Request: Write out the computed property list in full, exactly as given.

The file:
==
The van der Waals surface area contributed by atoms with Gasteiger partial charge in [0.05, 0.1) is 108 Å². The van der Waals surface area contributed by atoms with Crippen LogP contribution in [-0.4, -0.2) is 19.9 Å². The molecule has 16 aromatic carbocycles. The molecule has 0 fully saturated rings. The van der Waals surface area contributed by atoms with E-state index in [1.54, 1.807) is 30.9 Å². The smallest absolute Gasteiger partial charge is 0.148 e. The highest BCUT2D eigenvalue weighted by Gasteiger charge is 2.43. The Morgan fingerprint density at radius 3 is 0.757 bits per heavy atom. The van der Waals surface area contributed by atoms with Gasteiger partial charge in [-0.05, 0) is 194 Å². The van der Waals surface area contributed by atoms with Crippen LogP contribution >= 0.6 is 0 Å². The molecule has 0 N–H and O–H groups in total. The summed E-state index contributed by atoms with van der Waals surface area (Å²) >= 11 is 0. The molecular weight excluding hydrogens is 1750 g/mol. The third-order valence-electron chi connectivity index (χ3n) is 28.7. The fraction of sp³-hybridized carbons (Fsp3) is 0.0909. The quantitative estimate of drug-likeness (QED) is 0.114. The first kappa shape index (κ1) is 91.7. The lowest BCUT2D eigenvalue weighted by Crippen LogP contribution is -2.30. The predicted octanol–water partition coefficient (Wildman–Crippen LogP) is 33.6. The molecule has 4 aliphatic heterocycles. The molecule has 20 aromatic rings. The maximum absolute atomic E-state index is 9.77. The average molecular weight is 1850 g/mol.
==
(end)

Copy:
The van der Waals surface area contributed by atoms with Gasteiger partial charge in [0.05, 0.1) is 108 Å². The van der Waals surface area contributed by atoms with Crippen LogP contribution in [-0.4, -0.2) is 19.9 Å². The molecule has 16 aromatic carbocycles. The molecule has 0 fully saturated rings. The van der Waals surface area contributed by atoms with E-state index in [1.54, 1.807) is 30.9 Å². The smallest absolute Gasteiger partial charge is 0.148 e. The highest BCUT2D eigenvalue weighted by Gasteiger charge is 2.43. The Morgan fingerprint density at radius 3 is 0.757 bits per heavy atom. The van der Waals surface area contributed by atoms with Gasteiger partial charge in [-0.05, 0) is 194 Å². The van der Waals surface area contributed by atoms with Crippen LogP contribution >= 0.6 is 0 Å². The molecule has 0 N–H and O–H groups in total. The summed E-state index contributed by atoms with van der Waals surface area (Å²) >= 11 is 0. The molecular weight excluding hydrogens is 1750 g/mol. The third-order valence-electron chi connectivity index (χ3n) is 28.7. The fraction of sp³-hybridized carbons (Fsp3) is 0.0909. The quantitative estimate of drug-likeness (QED) is 0.114. The first kappa shape index (κ1) is 91.7. The lowest BCUT2D eigenvalue weighted by Crippen LogP contribution is -2.30. The predicted octanol–water partition coefficient (Wildman–Crippen LogP) is 33.6. The molecule has 4 aliphatic heterocycles. The molecule has 20 aromatic rings. The maximum absolute atomic E-state index is 9.77. The average molecular weight is 1850 g/mol.